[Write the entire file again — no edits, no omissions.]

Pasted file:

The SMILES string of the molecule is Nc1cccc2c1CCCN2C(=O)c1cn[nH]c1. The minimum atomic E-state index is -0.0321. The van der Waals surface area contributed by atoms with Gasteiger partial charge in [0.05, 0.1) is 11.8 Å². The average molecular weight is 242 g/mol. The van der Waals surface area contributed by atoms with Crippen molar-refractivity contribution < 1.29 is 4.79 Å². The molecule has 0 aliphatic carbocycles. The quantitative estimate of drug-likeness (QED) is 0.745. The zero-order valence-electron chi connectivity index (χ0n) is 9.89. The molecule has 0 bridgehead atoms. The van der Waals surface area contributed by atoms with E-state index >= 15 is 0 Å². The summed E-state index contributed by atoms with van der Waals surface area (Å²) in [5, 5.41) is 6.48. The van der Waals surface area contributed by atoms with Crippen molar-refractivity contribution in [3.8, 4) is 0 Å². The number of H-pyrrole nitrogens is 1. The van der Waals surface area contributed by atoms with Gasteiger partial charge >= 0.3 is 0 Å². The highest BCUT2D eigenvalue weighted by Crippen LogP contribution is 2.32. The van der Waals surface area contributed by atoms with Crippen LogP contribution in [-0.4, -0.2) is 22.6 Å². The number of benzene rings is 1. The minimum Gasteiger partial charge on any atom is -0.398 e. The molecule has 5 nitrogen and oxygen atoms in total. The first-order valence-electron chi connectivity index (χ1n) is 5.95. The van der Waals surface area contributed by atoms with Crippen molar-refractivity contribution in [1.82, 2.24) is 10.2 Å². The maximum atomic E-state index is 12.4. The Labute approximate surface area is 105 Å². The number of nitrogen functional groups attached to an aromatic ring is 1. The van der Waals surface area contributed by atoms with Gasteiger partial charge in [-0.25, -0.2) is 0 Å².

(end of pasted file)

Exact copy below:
The SMILES string of the molecule is Nc1cccc2c1CCCN2C(=O)c1cn[nH]c1. The minimum atomic E-state index is -0.0321. The van der Waals surface area contributed by atoms with Gasteiger partial charge in [0.05, 0.1) is 11.8 Å². The average molecular weight is 242 g/mol. The van der Waals surface area contributed by atoms with Crippen molar-refractivity contribution < 1.29 is 4.79 Å². The molecule has 0 aliphatic carbocycles. The quantitative estimate of drug-likeness (QED) is 0.745. The zero-order valence-electron chi connectivity index (χ0n) is 9.89. The molecule has 0 bridgehead atoms. The van der Waals surface area contributed by atoms with E-state index >= 15 is 0 Å². The summed E-state index contributed by atoms with van der Waals surface area (Å²) in [5, 5.41) is 6.48. The van der Waals surface area contributed by atoms with Crippen molar-refractivity contribution in [3.8, 4) is 0 Å². The number of H-pyrrole nitrogens is 1. The van der Waals surface area contributed by atoms with Gasteiger partial charge >= 0.3 is 0 Å². The highest BCUT2D eigenvalue weighted by Crippen LogP contribution is 2.32. The van der Waals surface area contributed by atoms with Crippen LogP contribution in [-0.4, -0.2) is 22.6 Å². The number of benzene rings is 1. The minimum Gasteiger partial charge on any atom is -0.398 e. The molecule has 5 nitrogen and oxygen atoms in total. The first-order valence-electron chi connectivity index (χ1n) is 5.95. The van der Waals surface area contributed by atoms with Crippen molar-refractivity contribution in [1.82, 2.24) is 10.2 Å². The maximum atomic E-state index is 12.4. The Labute approximate surface area is 105 Å². The number of nitrogen functional groups attached to an aromatic ring is 1. The van der Waals surface area contributed by atoms with Gasteiger partial charge in [-0.25, -0.2) is 0 Å².